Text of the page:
• Civil society and SDG 15.3

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Civil society and SDG 15.3

Side Event launches the UNCCD CSO Panel Report on Land Rights

How securing rights to land and other natural resources can contribute in achieving the Land Degradation Neutrality (LDN) targets and Sustainable Development Goals, along with the associated improvements in food, water, and livelihood security.

A new report on the importance of land rights in the securing sustainable life on land for the people of the planet. Published by the CSO Panel of the UNCCD, the report “Land Rights for Sustainable Life on Land”, the report provides an overview of the key issues related to land rights that are of importance in the context of LDN and the Convention.

As UNCCD, the CSO Panel, and partners in government, civil society and the donor and investment communities move forward with LDN targets, the role of land rights in both degradation and recovery processes are brought to the fore.

The Report provides policy and practice options and recommendations for using land rights as a set of tools in both the prevention of land degradation, and in the recovery of degraded lands. The document draws on the UNCCD CSO Panel’s expertise, along with the current scientifc, policy and practitioner literature on land rights and degradation.Switzerland, champion of land restorationand supporter of the civilsociety work highlighted how importantit is to include land rights inthe implementation of this Convention.The head of the Swiss delegation,Ms Christina Blank provided theopening keynote, and remarked “If you want to have sustainable landmanagement it will cost time andmoney, but this is no excuse for inaction.Unsustainability will cost youeven more”. In many developingcountries, women from rural areasare migrating to the towns becausethey do not have access to the land:land right will help to reverse the situation.

A delegate gave an example from Namibia, which illustrated how appropriate policies relating to customary land tenure can be developed for improved management of the land. 

Ecuador, the current Chair of the G77 + China, highlighted the best practices of his country, where land rights are linked to the lives of people and the land in the context of the right of Mother Earth, which recognises the rights of the land itself.

In his closing remarks, Mr Marcos Montoiro of the UNCCD Secretariat appreciated the important role that the CSOs have been playing in putting the issue of land rights on the table of the COP.

The pressing question that must be addressed is how government can understand the urgency and importance of land rights for promoting sustainable land management? It is now, more than ever, time to push for land rights for people, if we are to achieve the objectives of the Convention through the LDN process.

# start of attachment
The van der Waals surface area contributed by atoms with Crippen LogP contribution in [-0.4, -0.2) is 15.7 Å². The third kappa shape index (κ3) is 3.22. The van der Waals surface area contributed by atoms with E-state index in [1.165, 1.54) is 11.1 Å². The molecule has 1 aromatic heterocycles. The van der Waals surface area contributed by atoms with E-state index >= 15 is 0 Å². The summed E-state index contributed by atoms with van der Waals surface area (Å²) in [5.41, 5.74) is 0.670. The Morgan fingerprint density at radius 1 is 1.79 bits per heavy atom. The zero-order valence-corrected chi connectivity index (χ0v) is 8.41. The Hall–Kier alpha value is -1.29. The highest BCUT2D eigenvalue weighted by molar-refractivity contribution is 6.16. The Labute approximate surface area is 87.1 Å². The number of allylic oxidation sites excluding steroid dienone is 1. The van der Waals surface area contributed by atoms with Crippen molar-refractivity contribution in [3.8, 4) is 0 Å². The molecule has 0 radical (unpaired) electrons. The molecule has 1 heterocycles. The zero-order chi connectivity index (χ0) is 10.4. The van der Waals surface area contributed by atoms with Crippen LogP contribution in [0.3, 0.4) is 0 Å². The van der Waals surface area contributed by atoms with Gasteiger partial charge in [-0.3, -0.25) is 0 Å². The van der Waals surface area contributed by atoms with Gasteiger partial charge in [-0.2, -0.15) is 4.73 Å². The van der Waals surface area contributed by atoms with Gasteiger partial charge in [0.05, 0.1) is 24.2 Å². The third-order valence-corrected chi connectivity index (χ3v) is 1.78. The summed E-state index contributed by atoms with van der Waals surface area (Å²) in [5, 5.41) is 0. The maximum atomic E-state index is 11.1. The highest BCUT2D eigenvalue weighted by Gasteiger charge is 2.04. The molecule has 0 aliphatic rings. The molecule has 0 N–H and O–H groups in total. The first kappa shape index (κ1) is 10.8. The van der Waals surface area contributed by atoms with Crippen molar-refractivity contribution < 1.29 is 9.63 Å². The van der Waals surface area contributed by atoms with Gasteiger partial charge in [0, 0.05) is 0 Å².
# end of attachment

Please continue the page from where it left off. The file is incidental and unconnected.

Francophone Day at COP 13

Thursday 7 September 2017 was the ‘Francophone Day’ at the COP. Organized by the Institut Francophone du Développement Durable (IFDD), it consisted of three main stages: the presentation of the negotiating guide for the United Nations Conference to Combat Desertification, the presentation of a special issue of the Bulletin Liaison Énergie Francophonie no.105, “Desertification and land systems: from recognition/knowledge to action” and, an exchange workshop on the operationalization of neutrality in land degradation.

The document highlights not only the facts, but also some hot issues that should be closely followed in the course of the negotiations processes.

A presentation by CARI based on the document stemming from the Desertif’Actions Summit held in Strasbourg in June 2017 highlighted the efficiency of preparatory meetings of non-State actors before international negotiation meetings. In Strasbourg, the meeting was morefocusing on the role and responsibilities of local authorities in combatingland degradation and themore focused aspects of these localrooted stakeholders that havein many cases a mandate in landscape management in their area.

The third Session of the Francophone Day was dedicated to the LDN. Delegates were particularly concerned about the availability and quality of data to elaborate the baseline assessment of LDN and for monitoring their target. The financing issue was also a concern, and the need to capacitate stakeholders not only on collecting data, but also on the use indicators was underlined. Add-value of investment in bright spots to up-scale good practices was noted as a way to plead for transformative projects not only in identified spots but also in the other zones were economic profitability of some actions can be attested.

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